- On Racial Fetishism
Let me suggest provisionally that fetishism (or at least its structure) always has to do with repudiation and loss. That it commemorates a loss, but a loss that is simultaneously recognized and denied (perhaps it is recognition that is denied?), by substituting a sign, a sign that preserves the loss it effaces like ice preserves the muddy footprints of passersby. And that, reciprocally, the knowledge and belief that sustain fetishism always run the risk of falling prey to doubt, so that as soon as the subject ventures into it, it runs the risk of finding itself somewhere it would rather not be.
Frantz Fanon claims in Black Skin, White Masks that it is in the fetishism analyzed both by Freud and by Marx—or rather, where this analysis breaks down—that the psychopolitical dimensions of racial antagonism most needs to be thought.1 One imagines that such thought (especially if it were to turn out to be a case of precarious redoubt), has a complex structure that is difficult to pin down. My working hypothesis here, in what is rather speculative, is that this structure must have at least an antinomian relation with the structure of the fetish as Freud and Marx present it, and especially in the distinction between illusion and loss, acknowledgment and disavowal, phantasm and reality. Moreover, we shall see that antinomy is also part of our problem and, as such, cannot solve the problem of the fetish. [End Page 215]
I shall be trying to show, not that Freudian psychoanalysis and Marxist philosophy are two incomplete theories of fetishism (two incomplete ways of reading disavowal and repudiation), but that where there is a racial fetish (where what is repudiated and disavowed is raced), Fanon presents an interesting challenge. This “racial fetishism” can (as tends to be the case in Fanon) be a perverse relation to difference, of which the fetish acts as a defense against more intolerable forms of anxiety, while allowing subjects to enjoy this fear more or less secretly, more or less violently. This “fetishism of representation” would then be (as Vicky Lebeau has brilliantly shown from a different point of view) the place where fantasy becomes real, or at least the place where the other as projected text—and a projection only to the extent that our fear of traumatized loss (of being exposed to the stereotypical other) requires fetishism to be representable at all—meets the singular violence of repudiation.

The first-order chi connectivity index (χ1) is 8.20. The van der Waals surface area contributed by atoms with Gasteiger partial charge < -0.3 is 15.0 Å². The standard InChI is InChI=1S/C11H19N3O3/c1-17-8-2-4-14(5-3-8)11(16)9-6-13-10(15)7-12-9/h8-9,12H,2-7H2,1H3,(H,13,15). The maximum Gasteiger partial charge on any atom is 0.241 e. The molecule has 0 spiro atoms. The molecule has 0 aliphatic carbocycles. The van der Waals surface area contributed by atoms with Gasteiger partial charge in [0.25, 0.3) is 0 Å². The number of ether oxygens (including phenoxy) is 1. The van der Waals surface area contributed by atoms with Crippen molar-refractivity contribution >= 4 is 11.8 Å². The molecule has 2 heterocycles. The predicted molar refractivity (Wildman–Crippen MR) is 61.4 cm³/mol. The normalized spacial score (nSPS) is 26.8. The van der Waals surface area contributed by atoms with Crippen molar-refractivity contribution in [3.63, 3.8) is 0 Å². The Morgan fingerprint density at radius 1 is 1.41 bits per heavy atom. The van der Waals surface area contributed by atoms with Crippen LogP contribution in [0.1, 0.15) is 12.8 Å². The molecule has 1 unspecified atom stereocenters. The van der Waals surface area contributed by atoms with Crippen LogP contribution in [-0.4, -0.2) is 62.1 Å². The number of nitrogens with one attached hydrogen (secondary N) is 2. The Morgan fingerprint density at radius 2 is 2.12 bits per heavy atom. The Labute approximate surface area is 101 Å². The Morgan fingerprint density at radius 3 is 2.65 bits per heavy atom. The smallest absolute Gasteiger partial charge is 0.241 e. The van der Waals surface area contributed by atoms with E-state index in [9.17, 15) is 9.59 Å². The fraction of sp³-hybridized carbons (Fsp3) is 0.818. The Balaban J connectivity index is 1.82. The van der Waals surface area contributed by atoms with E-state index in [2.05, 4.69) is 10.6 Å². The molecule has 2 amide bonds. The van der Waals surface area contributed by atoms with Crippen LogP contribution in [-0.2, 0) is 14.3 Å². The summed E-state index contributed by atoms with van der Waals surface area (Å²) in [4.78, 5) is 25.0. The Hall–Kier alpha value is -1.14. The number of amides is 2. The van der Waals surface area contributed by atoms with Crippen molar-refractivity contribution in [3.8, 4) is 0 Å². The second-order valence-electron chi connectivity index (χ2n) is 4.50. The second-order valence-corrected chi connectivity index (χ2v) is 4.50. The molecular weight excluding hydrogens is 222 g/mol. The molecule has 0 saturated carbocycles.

And so, by way of an exergue, as an example of this fantasmatic occlusion, this famous paragraph in which the enjoyment of racist fantasy is at stake:
The choice of the phobic object is . . . overdetermined. This object does not come at random out of the void of nothingness; in some situation it has previously evoked an affect in the patient. His phobia is the latent presence of this affect at the root of his world; there is an organization that has been given a form. For the object, naturally, need not be there, it is enough that somewhere it exist: It is a possibility. This object is endowed with evil intentions and with all the attributes of a malefic power. In the phobic, affect has a priority that defies all rational thinking. As we can see, the phobic is a person who is governed by the laws of rational prelogic and affective prelogic: methods of thinking and feeling that go back to the age at which he experienced the event that impaired his security.(BS, 155)
Fanon not only outlines a parallel between phobia and fetishism (in face of the other’s proximity), but he also makes that parallel key to understanding the choice of object in the splitting of the subject, at least as far as knowledge and belief are concerned—in the face [End Page 216] of the traumatized loss (or its intractability?) that is disavowed, pushed into the void of oblivion, phobia reincorporates what is denied in all of its malefic proximity as a perfectly congealed remnant at “the root of [the subject’s] world.” This is precisely why, taking a glance at Freud’s second theory of anxiety, there is an overdetermined...